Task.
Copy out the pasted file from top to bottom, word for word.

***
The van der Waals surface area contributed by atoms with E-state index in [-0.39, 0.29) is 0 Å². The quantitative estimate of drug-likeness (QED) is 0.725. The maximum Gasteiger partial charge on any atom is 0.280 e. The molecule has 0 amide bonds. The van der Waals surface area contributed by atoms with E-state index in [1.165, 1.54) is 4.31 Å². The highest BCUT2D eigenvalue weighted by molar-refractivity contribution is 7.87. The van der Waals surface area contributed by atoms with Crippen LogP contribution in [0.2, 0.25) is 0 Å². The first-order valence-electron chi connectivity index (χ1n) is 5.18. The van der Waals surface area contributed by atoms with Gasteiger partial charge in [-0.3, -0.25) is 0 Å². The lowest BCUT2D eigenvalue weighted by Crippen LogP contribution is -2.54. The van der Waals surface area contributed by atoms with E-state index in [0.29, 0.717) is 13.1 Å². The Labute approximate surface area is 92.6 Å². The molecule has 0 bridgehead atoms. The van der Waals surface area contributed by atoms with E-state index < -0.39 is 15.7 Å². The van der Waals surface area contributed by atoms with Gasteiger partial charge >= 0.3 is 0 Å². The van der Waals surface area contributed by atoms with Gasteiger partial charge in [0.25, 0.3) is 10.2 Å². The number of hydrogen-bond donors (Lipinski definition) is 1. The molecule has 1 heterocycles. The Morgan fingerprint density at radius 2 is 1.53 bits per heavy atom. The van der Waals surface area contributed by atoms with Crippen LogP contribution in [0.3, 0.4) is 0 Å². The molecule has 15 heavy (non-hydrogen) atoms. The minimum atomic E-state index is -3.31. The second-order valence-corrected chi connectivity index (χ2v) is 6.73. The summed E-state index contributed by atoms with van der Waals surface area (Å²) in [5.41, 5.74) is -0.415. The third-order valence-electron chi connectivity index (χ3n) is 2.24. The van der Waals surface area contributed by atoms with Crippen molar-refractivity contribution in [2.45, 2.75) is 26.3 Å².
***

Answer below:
The van der Waals surface area contributed by atoms with E-state index in [-0.39, 0.29) is 0 Å². The quantitative estimate of drug-likeness (QED) is 0.725. The maximum Gasteiger partial charge on any atom is 0.280 e. The molecule has 0 amide bonds. The van der Waals surface area contributed by atoms with E-state index in [1.165, 1.54) is 4.31 Å². The highest BCUT2D eigenvalue weighted by molar-refractivity contribution is 7.87. The van der Waals surface area contributed by atoms with Crippen LogP contribution in [0.2, 0.25) is 0 Å². The first-order valence-electron chi connectivity index (χ1n) is 5.18. The van der Waals surface area contributed by atoms with Gasteiger partial charge in [-0.3, -0.25) is 0 Å². The lowest BCUT2D eigenvalue weighted by Crippen LogP contribution is -2.54. The van der Waals surface area contributed by atoms with E-state index in [0.29, 0.717) is 13.1 Å². The Labute approximate surface area is 92.6 Å². The molecule has 0 bridgehead atoms. The van der Waals surface area contributed by atoms with E-state index < -0.39 is 15.7 Å². The van der Waals surface area contributed by atoms with Gasteiger partial charge >= 0.3 is 0 Å². The van der Waals surface area contributed by atoms with Gasteiger partial charge in [0.25, 0.3) is 10.2 Å². The number of hydrogen-bond donors (Lipinski definition) is 1. The molecule has 1 heterocycles. The Morgan fingerprint density at radius 2 is 1.53 bits per heavy atom. The van der Waals surface area contributed by atoms with Crippen LogP contribution in [0.3, 0.4) is 0 Å². The molecule has 15 heavy (non-hydrogen) atoms. The minimum atomic E-state index is -3.31. The second-order valence-corrected chi connectivity index (χ2v) is 6.73. The summed E-state index contributed by atoms with van der Waals surface area (Å²) in [5.41, 5.74) is -0.415. The third-order valence-electron chi connectivity index (χ3n) is 2.24. The van der Waals surface area contributed by atoms with Crippen molar-refractivity contribution in [2.45, 2.75) is 26.3 Å².